Easter Weekend is here and I am up late waiting for our children to drive up to join us here at our log cabin in North Georgia. Our son, Walker’s plane from Dominican Republic was a little late, but thankfully, our daughter, Leah was happy to wait patiently for him and she will do the driving tonight. The trip is under two hours and she had a good nap this afternoon, so I feel certain, they will be fine!
Thanks for the comments you have left in response to my Blog. I really appreciate your thoughts and the connectiveness that we have as women.
I believe each one of us wants to know that we have a purpose here until we take our last breath…What that purpose is may not be readily clear to us.
One tool I have really enjoyed for the past two decades is personal journaling. I try to write an entry 3-4 days per week. At the end of the year, I reread my entire journal between the holidays of Christmas and New Years, highlighting common themes that “keep coming up” as I read…These end up being things I want to work on in the new coming year. Journaling has helped to shed light onto my purposes in my life.
One consistency that has proven to be true for me is a lesson my mother taught me and I have implemented more and more with each passing year. The lesson is that when I find myself feeling down or blue, I make a conscious effort to help someone else by making a difference, big or small, in his/her day. I really encourage you to try this and see how it works for you! Let me hear about your experience of making someone else’s day a bit easier.

Vacation Weight Gain

Well, I may have spoken too soon! I said this Blog is not about food and fitness, and it isn’t! However, I must share the latest that is on my mind!
First, some background…we have two children, Leah, age 20 and Walker, age 17. While Leah is finishing her Spring Semester at Auburn University and Walker is on a Spring Break mission trip to Dominican Republic, my husband and I just returned yesterday from 5 nights in beautiful Jamaica. WE stayed in a fabulous oceanfront all-inclusive resort. (need I say more?)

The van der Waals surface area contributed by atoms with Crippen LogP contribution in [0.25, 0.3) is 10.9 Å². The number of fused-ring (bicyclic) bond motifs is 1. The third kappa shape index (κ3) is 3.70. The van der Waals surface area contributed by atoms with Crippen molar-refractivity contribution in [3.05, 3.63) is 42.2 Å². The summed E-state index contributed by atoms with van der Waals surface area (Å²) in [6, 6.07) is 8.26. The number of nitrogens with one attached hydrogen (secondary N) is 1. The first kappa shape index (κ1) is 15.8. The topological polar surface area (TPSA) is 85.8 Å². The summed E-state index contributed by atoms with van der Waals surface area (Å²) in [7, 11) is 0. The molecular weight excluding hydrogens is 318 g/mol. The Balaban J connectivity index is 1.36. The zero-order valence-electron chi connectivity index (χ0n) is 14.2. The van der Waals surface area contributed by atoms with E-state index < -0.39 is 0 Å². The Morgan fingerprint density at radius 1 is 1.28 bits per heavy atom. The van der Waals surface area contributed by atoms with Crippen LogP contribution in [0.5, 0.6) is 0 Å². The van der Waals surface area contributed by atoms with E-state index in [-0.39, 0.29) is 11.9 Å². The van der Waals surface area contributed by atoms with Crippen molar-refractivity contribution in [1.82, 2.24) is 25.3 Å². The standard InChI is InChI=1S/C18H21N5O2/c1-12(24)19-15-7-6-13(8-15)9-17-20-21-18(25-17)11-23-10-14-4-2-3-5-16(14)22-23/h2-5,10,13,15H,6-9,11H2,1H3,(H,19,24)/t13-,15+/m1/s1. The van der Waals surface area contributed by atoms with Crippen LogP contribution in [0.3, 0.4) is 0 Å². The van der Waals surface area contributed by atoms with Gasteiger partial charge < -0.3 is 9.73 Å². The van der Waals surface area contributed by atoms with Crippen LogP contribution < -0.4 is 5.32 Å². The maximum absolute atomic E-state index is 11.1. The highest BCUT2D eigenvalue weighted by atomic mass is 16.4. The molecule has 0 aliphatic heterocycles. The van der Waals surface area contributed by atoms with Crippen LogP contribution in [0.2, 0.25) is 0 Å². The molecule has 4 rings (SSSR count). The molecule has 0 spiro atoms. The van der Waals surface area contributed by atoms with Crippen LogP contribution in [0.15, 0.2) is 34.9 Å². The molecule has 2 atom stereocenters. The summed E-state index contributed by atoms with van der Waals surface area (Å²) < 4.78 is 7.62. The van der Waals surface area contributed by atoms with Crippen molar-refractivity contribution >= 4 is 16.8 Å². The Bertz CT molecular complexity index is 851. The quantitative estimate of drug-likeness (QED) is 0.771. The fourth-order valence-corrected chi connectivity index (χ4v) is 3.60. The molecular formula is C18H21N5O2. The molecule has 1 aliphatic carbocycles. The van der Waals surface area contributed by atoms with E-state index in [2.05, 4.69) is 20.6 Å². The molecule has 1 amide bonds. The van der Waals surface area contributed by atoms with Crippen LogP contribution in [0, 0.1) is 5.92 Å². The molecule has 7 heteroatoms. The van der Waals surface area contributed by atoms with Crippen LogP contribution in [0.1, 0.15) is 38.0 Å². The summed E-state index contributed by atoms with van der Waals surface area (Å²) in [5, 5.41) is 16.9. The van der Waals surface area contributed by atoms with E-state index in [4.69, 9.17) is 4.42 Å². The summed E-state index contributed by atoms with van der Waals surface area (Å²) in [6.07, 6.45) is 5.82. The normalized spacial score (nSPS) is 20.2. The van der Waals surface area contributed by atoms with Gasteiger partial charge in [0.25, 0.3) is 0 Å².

WELL, here is what I wanted to share, even though I worked out hard every single day, I pretty much ate and drank what I wanted…(bread w/butter, ice cream, pina coladas, you get it!)
I think I now have more clarity about why AMERICA is struggling so much with obesity.
This morning, when I stepped on the scales, I had gained 6 (yes, 6) lbs in just one short week. OK, so now it all makes sense to me because the average person would stay at this wonderful resort, eat/drink whatever their heart desires AND not have daily fitness as a part of their life while they are there. Therefore, if the average person gained the way I have, then the pounds would just continue to add up. For me, I will choose differently! Although this is not about food and fitenss (I keep saying that don’t I!?!) I will choose differently for ME today! I’ll close here as my stationary bike is calling my name!


Someone once said that today is the first day of the rest of your life. I think that is a grand way to begin this blog because at the age of 50 +, it is important to remember that each day matters and go forward with that thought. My 50th birthday was celebrated 323 days ago and I am happy to say that I am now a different person than I was on my birthday, August 1, 2008. I have finally lost the 20 + pounds that I have been trying to lose for about 17 years, since my son’s birth back in 1992! NOW, do not misunderstand by thinking that the weight loss has made me a different person. It is my “thinking” that has made me different. It is the fact that I have chosen to put myself up as a priority in my life, making time for workouts and planning good, healthy things to eat.
NO, this is not about that! This is not about exercise or food.
It is about women and how we are incredible care takers, but we somehow forget to care for ourselves.
THAT is what this is about.
I hope that in posting this thought that more women, younger and older than 50 will begin to care enough about themselves that they will put themselves on their “to do”list!